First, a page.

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The Senate Judiciary Committee confirmation hearing for Judge Robert Bork, a Supreme Court nominee, chaired by Sen. Joe Biden in Washington, Sept. 15, 1987.JOSE R. LOPEZ/The New York Times News Service

Ted Morton is an executive fellow at the school of public policy and a professor-emeritus at the University of Calgary, and the author of such books as The Charter Revolution and the Court Party and Law, Politics, and the Judicial Process in Canada.

The battle over a replacement for Supreme Court Justice Ruth Bader Ginsburg risks becoming a nightmare for the Democrats. And the fight could even displace Donald Trump’s clumsy mishandling of the COVID-19 pandemic as the primary ballot-box issue.

When Justice Ginsburg died in September, Democrats demanded that the Senate refuse to hold confirmation hearings for Mr. Trump’s nominee prior to the November election, to leave the decision to whomever American voters choose to be their next president. This, after all, was how Republican Senate Majority Leader Mitch McConnell proceeded in 2016, when his party refused to hold hearings for Barack Obama’s election-year nomination of Merrick Garland to replace the late Justice Antonin Scalia. The Democrats have accused Mr. McConnell of hypocrisy; they are right to do so.

But that matters less to Republicans than the pursuit of the party’s partisan agenda. Hearings are now under way to approve Mr. Trump’s nominee, Amy Coney Barrett. (And make no mistake about it: If the roles were reversed, the Democrats would do exactly the same thing.)

For better and for worse, the U.S. Supreme Court has become a critical veto point in the American political process. A five-judge majority can overrule the policy choices of elected legislative majorities at both the state and federal level, and it serves the self-interests of both political parties to appoint justices who are sympathetic to their core policies and constituencies.

But this time, the stakes in the Barrett hearings are far higher for the Democrats. For too long and on too many issues, progressive Democrats – proponents of the new identity politics – have become accustomed to winning policy battles in the courts rather than at the ballot box. The prospect of having to win over a majority of voters rather than just five justices might be unnerving for the party.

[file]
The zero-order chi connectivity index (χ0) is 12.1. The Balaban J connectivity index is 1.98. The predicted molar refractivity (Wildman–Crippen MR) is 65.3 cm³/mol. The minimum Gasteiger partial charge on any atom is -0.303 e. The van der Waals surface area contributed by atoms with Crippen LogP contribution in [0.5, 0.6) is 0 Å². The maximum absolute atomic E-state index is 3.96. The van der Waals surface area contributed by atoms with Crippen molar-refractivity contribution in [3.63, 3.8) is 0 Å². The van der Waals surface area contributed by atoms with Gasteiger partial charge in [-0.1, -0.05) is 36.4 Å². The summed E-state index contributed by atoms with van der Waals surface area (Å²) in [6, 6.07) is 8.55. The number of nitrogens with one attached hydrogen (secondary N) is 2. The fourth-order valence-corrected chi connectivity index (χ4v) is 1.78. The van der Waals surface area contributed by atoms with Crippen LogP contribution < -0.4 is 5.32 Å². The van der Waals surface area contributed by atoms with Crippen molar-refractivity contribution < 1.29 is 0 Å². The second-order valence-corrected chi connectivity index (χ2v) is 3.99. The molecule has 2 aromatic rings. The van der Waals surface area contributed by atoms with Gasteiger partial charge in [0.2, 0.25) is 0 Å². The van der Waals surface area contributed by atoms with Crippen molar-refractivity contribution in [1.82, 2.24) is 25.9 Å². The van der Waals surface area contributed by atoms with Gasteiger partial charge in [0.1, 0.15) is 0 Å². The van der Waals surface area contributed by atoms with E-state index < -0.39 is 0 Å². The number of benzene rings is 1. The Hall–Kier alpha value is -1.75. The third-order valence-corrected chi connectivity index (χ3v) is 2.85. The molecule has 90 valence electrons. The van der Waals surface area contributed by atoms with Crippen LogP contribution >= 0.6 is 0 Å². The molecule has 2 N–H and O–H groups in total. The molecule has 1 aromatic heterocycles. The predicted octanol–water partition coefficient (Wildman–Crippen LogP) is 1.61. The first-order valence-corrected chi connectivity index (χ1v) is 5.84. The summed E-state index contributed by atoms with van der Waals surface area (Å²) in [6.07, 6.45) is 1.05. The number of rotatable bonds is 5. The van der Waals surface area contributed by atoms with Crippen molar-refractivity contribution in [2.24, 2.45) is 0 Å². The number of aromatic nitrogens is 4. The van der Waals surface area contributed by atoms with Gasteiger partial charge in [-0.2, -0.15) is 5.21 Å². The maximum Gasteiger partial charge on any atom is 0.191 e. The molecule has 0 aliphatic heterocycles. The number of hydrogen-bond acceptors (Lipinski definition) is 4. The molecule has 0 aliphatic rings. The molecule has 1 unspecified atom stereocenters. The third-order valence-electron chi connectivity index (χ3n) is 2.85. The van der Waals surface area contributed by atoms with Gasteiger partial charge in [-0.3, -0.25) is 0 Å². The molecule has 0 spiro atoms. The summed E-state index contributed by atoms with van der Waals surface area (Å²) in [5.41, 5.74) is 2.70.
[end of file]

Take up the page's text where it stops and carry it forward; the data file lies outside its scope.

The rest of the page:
So now, progressives are organizing to scuttle Justice Barrett’s candidacy – to “bork” her, to use a word that entered the U.S. political vocabulary when Democrats defeated Ronald Reagan’s 1987 Supreme Court nomination of Robert Bork by vilifying him at the nasty hearings. Democrats tried and failed to bork Clarence Thomas in 1991 and, more recently, Mr. Trump’s 2018 nomination of Brett Kavanaugh.

But this could backfire for Democratic presidential candidate Joe Biden – the man who, as then-senator for Delaware, led the charge against Justice Bork three decades ago.

Justice Barrett will not make for an easy target. Her academic and professional records are exemplary. She has three years of experience on a federal court of appeals, so attacking her qualifications will not work.

Nor will attacking her character. As a married mother of seven children – two of whom she adopted from Haiti – she is bulletproof from the types of personal attacks that Democrats used to try to block Justice Kavanaugh’s appointment. Plus, of course, she is a woman; don’t Democrats favour appointing more women to the high courts?

So what’s left? To defeat the Barrett nomination – or at least to rally their base for the November elections – progressive Democrats will try to make her nomination hearings a battle over the issues that define the new identity politics: abortion, racial and sexual equality, LGBTQ rights, voting rights, immigration and, more recently, climate change. These are the issues that matter most to the progressive wing of the Democratic Party, but they are also the issues that drove many blue-collar Democrats to vote against Hillary Clinton in 2016.

Mr. Biden and the mainstream Democrats who support him understand this. They are trying to frame the nomination as a threat to Obamacare, the Democrats' 2010 reform that extended publicly paid health care to millions of poorer Americans. But this message risks getting lost if the Senate confirmation hearings become sessions of progressive mud-slinging against Justice Barrett. That could very well splash back on Mr. Biden.

Worse yet would be progressive Democrats demanding that Mr. Biden promise to expand the size of the Supreme Court in order to appoint more “progressive” justices if he wins the presidency. This could make the “court-packing” issue Mr. Biden’s problem, not Mr. Trump’s.

This would be the Democrats' nightmare. So long as American voters view the 2020 presidential election as a referendum on Mr. Trump’s clumsy and divisive presidency, Mr. Biden will win. But a highly public and nasty “bork campaign” could, ironically, bork Mr. Biden’s own presidential bid.

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